You’ve probably heard that Avengers: Endgame had quite a good summer.

Not only was it released to incredible reviews, but over its opening few days it made over $1 billion worldwide and smashed box office records, before then ultimately surpassing Avatar to become the highest grossing film of all time.

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But why it wasn’t surprising that movie-fans went to see Avengers: Endgame in their droves, there is another reason why it made so much money, according to its co-director Anthony Russo.

“Even though [me and co-director Joe Russo] love action and we fetishise action, and we put a lot of energy into orchestrating action, at the end of the day we have a strong focus on character,” Russo told Cleveland.com. “We love exploring characters in very subtle, specific ways.”

Actors Robert Downey Jr., Chris Evans, Mark Ruffalo, Chris Hemsworth, Scarlett Johansson, Jeremy Renner and Marvel Studios President Kevin Feige pose on the stage after placing their handprints in cement at a ceremony at the TCL Chinese Theatre in Hollywood, California, U.S. April 23, 2019. REUTERS/Mario Anzuoni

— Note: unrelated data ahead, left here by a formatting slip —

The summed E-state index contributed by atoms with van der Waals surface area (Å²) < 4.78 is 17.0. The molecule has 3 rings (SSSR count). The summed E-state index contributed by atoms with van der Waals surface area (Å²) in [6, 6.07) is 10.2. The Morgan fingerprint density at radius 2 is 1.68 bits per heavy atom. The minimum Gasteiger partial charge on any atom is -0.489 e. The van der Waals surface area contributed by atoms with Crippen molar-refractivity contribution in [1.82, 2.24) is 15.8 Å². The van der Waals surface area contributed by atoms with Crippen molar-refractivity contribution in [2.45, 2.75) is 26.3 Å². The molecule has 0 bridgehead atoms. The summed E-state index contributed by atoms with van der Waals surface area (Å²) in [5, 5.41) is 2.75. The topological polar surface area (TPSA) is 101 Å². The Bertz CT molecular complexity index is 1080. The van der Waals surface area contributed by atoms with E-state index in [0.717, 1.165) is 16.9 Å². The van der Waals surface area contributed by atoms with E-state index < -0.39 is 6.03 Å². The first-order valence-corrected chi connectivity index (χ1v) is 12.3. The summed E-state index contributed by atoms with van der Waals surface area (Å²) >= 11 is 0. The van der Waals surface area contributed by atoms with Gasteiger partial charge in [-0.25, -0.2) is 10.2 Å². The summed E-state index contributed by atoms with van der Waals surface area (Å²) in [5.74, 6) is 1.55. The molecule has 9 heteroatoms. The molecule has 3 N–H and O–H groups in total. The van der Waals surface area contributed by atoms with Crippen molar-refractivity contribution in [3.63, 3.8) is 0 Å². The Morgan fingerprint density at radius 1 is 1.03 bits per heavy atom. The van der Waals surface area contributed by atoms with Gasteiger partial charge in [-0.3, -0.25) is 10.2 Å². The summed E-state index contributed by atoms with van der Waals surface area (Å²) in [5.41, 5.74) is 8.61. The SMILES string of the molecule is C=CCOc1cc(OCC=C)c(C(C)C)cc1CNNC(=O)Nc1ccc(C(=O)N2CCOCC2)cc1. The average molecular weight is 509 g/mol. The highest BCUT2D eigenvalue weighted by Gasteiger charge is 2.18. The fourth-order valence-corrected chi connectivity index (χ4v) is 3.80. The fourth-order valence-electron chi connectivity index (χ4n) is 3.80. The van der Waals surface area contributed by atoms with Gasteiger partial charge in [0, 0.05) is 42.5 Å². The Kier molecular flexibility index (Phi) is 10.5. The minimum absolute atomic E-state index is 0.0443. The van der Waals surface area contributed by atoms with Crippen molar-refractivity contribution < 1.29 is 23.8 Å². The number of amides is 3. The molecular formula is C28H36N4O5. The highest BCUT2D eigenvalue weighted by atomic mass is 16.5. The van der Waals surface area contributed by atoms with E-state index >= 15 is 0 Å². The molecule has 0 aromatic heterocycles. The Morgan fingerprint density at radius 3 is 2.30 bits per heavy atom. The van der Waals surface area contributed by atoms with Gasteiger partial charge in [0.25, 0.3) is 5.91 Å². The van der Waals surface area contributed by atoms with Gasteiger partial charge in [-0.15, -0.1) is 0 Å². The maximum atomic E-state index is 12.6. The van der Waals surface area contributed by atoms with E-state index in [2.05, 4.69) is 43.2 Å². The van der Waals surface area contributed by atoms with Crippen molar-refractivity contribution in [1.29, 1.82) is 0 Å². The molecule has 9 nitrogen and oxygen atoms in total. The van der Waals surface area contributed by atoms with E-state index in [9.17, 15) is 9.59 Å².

“Our comedy was known to be very character-grounded comedy, even though it could get absurd at times. I also think it’s the fact that we have committed to real stakes in the storytelling. If you look at all of our films, we’ve made choices that were really radical.”

Russo also opened up about the uniqueness of Endgame, admitting that because it was the culmination of 22 other films from the Marvel Cinematic Universe there was no other movie for them to reference while making it.

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“Nothing excites my brother and me on a creative level more than this — there was no road map to what Endgame should be,” he continued. “No one had ever made anything like Endgame before. [It was] the culmination of 22 films that had interconnected storytelling, with characters who threaded themselves through many different filmmakers and creative voices.”

“It was just such an original, creative endeavor. I think Joe and I always love it most when we feel like we’re in a zone where we don’t know what we’re doing. We’ll always stay committed to those kinds of creative opportunities.”



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